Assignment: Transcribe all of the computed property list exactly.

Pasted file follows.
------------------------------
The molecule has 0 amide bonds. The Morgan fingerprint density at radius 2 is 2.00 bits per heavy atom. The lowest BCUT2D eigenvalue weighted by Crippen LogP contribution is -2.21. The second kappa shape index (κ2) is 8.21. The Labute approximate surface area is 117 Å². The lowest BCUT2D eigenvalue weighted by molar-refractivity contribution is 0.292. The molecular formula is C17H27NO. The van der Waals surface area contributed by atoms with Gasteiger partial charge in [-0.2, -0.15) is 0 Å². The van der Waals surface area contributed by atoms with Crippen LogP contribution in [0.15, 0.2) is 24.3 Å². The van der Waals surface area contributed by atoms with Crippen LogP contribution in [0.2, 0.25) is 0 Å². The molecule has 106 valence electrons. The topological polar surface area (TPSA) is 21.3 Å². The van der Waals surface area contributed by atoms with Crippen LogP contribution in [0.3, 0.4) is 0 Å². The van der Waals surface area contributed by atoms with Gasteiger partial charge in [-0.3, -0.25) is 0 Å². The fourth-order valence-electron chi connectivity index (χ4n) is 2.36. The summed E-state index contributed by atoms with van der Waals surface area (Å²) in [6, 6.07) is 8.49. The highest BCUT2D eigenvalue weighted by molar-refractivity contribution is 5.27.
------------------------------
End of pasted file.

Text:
The molecule has 0 amide bonds. The Morgan fingerprint density at radius 2 is 2.00 bits per heavy atom. The lowest BCUT2D eigenvalue weighted by Crippen LogP contribution is -2.21. The second kappa shape index (κ2) is 8.21. The Labute approximate surface area is 117 Å². The lowest BCUT2D eigenvalue weighted by molar-refractivity contribution is 0.292. The molecular formula is C17H27NO. The van der Waals surface area contributed by atoms with Gasteiger partial charge in [-0.2, -0.15) is 0 Å². The van der Waals surface area contributed by atoms with Crippen LogP contribution in [0.15, 0.2) is 24.3 Å². The van der Waals surface area contributed by atoms with Crippen LogP contribution in [0.2, 0.25) is 0 Å². The molecule has 106 valence electrons. The topological polar surface area (TPSA) is 21.3 Å². The van der Waals surface area contributed by atoms with Crippen LogP contribution in [0.3, 0.4) is 0 Å². The van der Waals surface area contributed by atoms with Gasteiger partial charge in [-0.3, -0.25) is 0 Å². The fourth-order valence-electron chi connectivity index (χ4n) is 2.36. The summed E-state index contributed by atoms with van der Waals surface area (Å²) in [6, 6.07) is 8.49. The highest BCUT2D eigenvalue weighted by molar-refractivity contribution is 5.27.